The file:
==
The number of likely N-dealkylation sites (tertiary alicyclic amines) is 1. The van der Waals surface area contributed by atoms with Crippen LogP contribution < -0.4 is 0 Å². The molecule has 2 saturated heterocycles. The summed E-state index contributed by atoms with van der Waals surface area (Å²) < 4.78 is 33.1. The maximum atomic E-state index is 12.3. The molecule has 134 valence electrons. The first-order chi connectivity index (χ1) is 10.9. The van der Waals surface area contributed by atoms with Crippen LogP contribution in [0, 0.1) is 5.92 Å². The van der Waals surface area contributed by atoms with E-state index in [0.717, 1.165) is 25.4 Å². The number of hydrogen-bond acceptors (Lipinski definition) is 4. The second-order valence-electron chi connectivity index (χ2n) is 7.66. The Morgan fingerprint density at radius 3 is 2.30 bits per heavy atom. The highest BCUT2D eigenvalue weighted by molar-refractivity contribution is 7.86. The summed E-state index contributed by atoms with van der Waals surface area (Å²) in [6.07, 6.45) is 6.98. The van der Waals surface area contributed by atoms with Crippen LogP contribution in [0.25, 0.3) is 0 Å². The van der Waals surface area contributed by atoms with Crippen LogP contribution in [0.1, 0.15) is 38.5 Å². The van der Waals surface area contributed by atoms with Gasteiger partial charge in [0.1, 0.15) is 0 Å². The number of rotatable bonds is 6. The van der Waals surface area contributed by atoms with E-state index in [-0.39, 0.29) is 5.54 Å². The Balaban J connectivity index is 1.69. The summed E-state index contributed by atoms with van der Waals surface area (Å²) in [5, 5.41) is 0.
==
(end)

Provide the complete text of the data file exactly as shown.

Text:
The number of likely N-dealkylation sites (tertiary alicyclic amines) is 1. The van der Waals surface area contributed by atoms with Crippen LogP contribution < -0.4 is 0 Å². The molecule has 2 saturated heterocycles. The summed E-state index contributed by atoms with van der Waals surface area (Å²) < 4.78 is 33.1. The maximum atomic E-state index is 12.3. The molecule has 134 valence electrons. The first-order chi connectivity index (χ1) is 10.9. The van der Waals surface area contributed by atoms with Crippen LogP contribution in [0, 0.1) is 5.92 Å². The van der Waals surface area contributed by atoms with E-state index in [0.717, 1.165) is 25.4 Å². The number of hydrogen-bond acceptors (Lipinski definition) is 4. The second-order valence-electron chi connectivity index (χ2n) is 7.66. The Morgan fingerprint density at radius 3 is 2.30 bits per heavy atom. The highest BCUT2D eigenvalue weighted by molar-refractivity contribution is 7.86. The summed E-state index contributed by atoms with van der Waals surface area (Å²) in [6.07, 6.45) is 6.98. The van der Waals surface area contributed by atoms with Crippen LogP contribution in [0.25, 0.3) is 0 Å². The van der Waals surface area contributed by atoms with Crippen LogP contribution in [0.1, 0.15) is 38.5 Å². The van der Waals surface area contributed by atoms with Gasteiger partial charge in [0.1, 0.15) is 0 Å². The number of rotatable bonds is 6. The van der Waals surface area contributed by atoms with E-state index in [-0.39, 0.29) is 5.54 Å². The Balaban J connectivity index is 1.69. The summed E-state index contributed by atoms with van der Waals surface area (Å²) in [5, 5.41) is 0.